DF: Speaking of ironies, a big one for me concerns our star. Davis herself, perhaps contrary to expectations, was not a great lady of the theater. Her Broadway career prior to All About Eve consisted of three undistinguished plays in 1929 and 1930, before her stardom was built on film. But you wouldn’t know it from watching this, where her Margo Channing—one of the great film performances of all time—convinces us that she is, indeed, Modjeska, Rehan, and Fiske rolled into one. Or more apt for the time, Katharine Cornell, Helen Hayes, and Gertrude Lawrence. Bette channels multitudes. Seen first, silently lighting a cigarette and pouring a glass of some unspecified alcohol beverage, she’s utterly riveting, and remains so for the next two-plus hours. Davis even pulls focus from Marilyn Monroe, the latter at her most luminous. Now that’s an actress.

CK: I couldn’t agree more, although All About Eve is the rare example of a star vehicle that also functions as a true ensemble piece—how very theatrical of it, given that theater is all about collaboration. Of course, Baxter’s performance complements Davis’s, and she manages perhaps the most sympathetic villainess in screen history. And in addition to all the wonderful performers you already mentioned earlier, attention must be paid to Thelma Ritter’s Birdie, lest she remind you that she closed the first half for 11 years!

DF: Before we get to Ritter—here as always, an absolute knockout—I want to point out that another brilliantly sly Mankiewicz touch is that you never see either Margo or Eve actually performing; we’re left to our fantasies. But it says volumes about both Davis and Baxter that you can easily imagine that they could be major stars as well as rivals.

CK: Indeed, Mankiewicz creates a world of the theatre that seems to take place largely outside the glow of the ghostlight. Margo Channing is allegedly the type who’ll jump up from her deathbed rather than miss a matinee, but more often she’s on the brink of a bender. Not that I’m complaining…is there any better sight that Bette Davis with a martini in hand?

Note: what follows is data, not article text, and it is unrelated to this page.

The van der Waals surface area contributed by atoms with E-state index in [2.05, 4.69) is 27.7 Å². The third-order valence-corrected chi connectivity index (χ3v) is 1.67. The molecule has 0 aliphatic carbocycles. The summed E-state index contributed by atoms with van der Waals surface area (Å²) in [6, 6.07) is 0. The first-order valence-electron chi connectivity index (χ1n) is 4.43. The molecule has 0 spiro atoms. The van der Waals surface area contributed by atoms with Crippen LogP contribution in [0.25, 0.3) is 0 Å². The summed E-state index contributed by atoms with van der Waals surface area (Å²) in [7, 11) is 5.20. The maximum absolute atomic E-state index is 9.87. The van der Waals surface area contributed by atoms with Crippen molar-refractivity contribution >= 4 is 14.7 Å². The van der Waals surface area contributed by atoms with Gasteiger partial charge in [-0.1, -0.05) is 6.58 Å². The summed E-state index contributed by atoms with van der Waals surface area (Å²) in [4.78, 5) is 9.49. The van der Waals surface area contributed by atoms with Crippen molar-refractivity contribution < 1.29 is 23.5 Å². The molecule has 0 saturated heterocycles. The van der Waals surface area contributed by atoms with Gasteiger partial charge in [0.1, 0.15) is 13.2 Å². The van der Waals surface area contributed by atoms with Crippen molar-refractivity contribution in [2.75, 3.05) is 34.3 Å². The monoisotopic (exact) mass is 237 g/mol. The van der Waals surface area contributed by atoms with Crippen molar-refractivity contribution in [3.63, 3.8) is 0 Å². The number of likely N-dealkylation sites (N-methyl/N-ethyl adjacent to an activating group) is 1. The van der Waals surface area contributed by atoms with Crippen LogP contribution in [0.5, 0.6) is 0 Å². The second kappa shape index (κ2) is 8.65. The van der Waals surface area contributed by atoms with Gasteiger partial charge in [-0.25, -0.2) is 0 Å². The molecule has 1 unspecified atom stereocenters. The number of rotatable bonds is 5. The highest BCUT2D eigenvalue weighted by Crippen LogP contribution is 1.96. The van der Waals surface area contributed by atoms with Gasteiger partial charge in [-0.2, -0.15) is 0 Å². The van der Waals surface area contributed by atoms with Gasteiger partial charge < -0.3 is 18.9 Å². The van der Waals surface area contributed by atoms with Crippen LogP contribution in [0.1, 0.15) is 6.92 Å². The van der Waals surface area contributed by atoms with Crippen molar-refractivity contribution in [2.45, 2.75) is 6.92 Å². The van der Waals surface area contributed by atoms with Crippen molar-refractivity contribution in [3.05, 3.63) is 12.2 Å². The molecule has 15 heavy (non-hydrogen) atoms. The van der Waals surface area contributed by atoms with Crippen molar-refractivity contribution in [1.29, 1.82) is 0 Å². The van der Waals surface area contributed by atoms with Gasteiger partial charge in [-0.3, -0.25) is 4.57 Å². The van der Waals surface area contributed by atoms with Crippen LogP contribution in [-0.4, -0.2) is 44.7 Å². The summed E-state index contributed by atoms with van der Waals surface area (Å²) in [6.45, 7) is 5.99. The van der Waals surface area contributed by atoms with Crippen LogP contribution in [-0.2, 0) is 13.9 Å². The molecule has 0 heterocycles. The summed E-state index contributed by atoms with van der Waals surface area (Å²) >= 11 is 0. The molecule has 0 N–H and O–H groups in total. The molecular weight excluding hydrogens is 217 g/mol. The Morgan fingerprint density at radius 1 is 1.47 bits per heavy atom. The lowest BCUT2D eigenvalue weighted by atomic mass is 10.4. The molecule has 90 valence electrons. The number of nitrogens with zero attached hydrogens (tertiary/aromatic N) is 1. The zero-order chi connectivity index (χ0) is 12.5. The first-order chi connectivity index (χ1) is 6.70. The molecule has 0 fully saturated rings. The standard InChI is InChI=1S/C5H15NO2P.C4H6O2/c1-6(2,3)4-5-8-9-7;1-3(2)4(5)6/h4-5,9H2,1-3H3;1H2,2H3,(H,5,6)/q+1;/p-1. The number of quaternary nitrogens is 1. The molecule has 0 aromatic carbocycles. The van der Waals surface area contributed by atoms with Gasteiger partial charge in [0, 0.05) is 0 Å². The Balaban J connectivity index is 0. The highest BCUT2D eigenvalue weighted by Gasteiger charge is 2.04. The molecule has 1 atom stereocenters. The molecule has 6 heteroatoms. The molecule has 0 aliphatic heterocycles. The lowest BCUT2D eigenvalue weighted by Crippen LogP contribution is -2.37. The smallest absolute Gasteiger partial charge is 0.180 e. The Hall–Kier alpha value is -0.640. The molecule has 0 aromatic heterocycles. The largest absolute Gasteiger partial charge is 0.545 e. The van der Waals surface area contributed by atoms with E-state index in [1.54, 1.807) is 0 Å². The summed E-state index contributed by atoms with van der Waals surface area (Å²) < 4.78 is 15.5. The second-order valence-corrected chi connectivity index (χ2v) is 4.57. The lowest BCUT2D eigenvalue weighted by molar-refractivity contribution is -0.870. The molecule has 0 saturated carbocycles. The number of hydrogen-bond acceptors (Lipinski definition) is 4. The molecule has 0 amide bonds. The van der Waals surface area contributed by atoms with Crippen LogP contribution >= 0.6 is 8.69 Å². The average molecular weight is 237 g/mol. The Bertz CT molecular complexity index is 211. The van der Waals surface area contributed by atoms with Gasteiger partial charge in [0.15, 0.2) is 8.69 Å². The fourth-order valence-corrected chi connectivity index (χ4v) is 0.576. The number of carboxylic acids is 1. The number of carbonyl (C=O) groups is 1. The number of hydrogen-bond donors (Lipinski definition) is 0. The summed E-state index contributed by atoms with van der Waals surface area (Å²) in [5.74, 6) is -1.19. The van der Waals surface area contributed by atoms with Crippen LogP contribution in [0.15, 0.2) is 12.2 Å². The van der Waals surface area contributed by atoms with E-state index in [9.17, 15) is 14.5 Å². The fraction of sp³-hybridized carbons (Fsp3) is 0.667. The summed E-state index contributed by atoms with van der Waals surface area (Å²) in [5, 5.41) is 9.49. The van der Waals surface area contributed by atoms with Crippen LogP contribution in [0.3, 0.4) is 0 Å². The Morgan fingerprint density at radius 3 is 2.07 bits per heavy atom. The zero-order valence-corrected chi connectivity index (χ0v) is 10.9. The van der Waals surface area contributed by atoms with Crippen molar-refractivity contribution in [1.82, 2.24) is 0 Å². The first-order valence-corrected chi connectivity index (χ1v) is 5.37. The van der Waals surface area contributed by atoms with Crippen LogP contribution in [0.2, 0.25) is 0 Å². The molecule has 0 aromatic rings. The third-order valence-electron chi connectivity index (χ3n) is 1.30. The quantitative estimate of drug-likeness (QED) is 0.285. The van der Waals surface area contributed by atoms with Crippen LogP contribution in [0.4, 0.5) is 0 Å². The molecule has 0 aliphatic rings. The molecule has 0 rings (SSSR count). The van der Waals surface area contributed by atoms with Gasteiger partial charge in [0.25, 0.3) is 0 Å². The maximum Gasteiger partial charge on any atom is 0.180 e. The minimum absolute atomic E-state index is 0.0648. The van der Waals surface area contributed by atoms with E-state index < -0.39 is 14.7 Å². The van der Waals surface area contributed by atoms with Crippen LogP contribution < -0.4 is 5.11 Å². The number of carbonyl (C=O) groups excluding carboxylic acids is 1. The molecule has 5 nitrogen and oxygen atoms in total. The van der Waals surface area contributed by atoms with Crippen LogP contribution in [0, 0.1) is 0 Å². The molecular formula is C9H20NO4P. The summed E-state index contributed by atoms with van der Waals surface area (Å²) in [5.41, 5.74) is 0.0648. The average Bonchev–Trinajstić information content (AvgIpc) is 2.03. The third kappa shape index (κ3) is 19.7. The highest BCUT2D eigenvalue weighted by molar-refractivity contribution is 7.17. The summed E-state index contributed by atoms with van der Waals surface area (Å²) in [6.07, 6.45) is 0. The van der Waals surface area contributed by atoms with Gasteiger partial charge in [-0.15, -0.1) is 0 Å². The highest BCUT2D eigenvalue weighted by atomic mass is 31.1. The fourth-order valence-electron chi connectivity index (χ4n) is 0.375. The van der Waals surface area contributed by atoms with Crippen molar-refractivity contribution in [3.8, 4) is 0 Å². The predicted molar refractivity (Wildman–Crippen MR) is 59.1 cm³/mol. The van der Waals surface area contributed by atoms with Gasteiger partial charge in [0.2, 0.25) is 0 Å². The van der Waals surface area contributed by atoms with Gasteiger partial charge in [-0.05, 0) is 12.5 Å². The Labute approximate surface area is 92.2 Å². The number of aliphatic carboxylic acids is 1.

DF: Absolutely none—I learned martini-drinking from this movie, though I have (like Celeste Holm’s Karen Richards) latterly become a Gibson Girl. Cameron, since we both have so many favorite things in All About Eve, might I suggest that we pick a couple of particular moments? I’ll go first: around 35 minutes in, there’s a short scene that serves as an amuse-bouche for the long and iconic party sequence. Davis, seen in bed, is talking to Ritter (with a brief interruption by Baxter). As I’ve said before, it’s not possible to put Davis in a corner, but Ritter comes close. Together, they are a divinely perfect pair—the acting equivalent of a gin and tonic, with Davis providing the potent top-note, and Ritter the ideally acerbic complement. Just watch the silent exchange of glances at the end of this moment; total mastery of acting for the camera.

CK: When I rewatched the movie for the umpteenth time this week, I wasn’t sure what it could reveal to me that I didn’t already know. But I was struck particularly by Gary Merrill in the first long scene in Margo’s dressing room, where Eve is introduced for the first time. His Bill Simpson, a theatrical director, is about to leave for Hollywood to make his first feature. Being a theater rat, Eve is somewhat appalled by the prospect of him lending his talents to a lesser art. Merrill launches into the justly famous, impassioned speech about theater existing in all forms, in all places, meaning different things to different people. “The theater is for everybody, you included, but not exclusively. So don’t approve or disapprove. It may not be your theater, but it’s theater for somebody, somewhere.” In a time when we ask ourselves what does or does not count as theater—and when theater artists are reimagining what it means to make theater on a daily basis—the moment really resonated with me.

DF: You make a really excellent point here, Cameron. The dazzling wit of All About Eve is so front-and-center that it always gets attention, but there is something far deeper and more poignant about the movie and the milieu it evokes. When you say that Baxter is sympathetic despite the awful things she does, I can see it—in part because whatever else is wrong with her, she loves the theater for its transformative, life-giving power. Who can argue with that? Our current situation of course adds to the mournful undercurrent, though in truth, the Broadway of All About Eve was already long gone by the time I saw the movie, if it ever existed. But if there’s a heaven for me, I know exactly what it will look like—and the first thing I’m going to do is book a two-a-day for Footsteps on the Ceiling and Aged in Wood. Will I see you there, Cameron?

CK: Front row center. In the meantime, we’re going to spend the next few weeks discussing some variants on the life-in-the-theater narrative done so well here by Mankiewicz and crew. Because, after all, the story of All About Eve is not exactly unique—but it’s rarely told so well, as I’m sure we’ll find out. Fasten your seatbelts!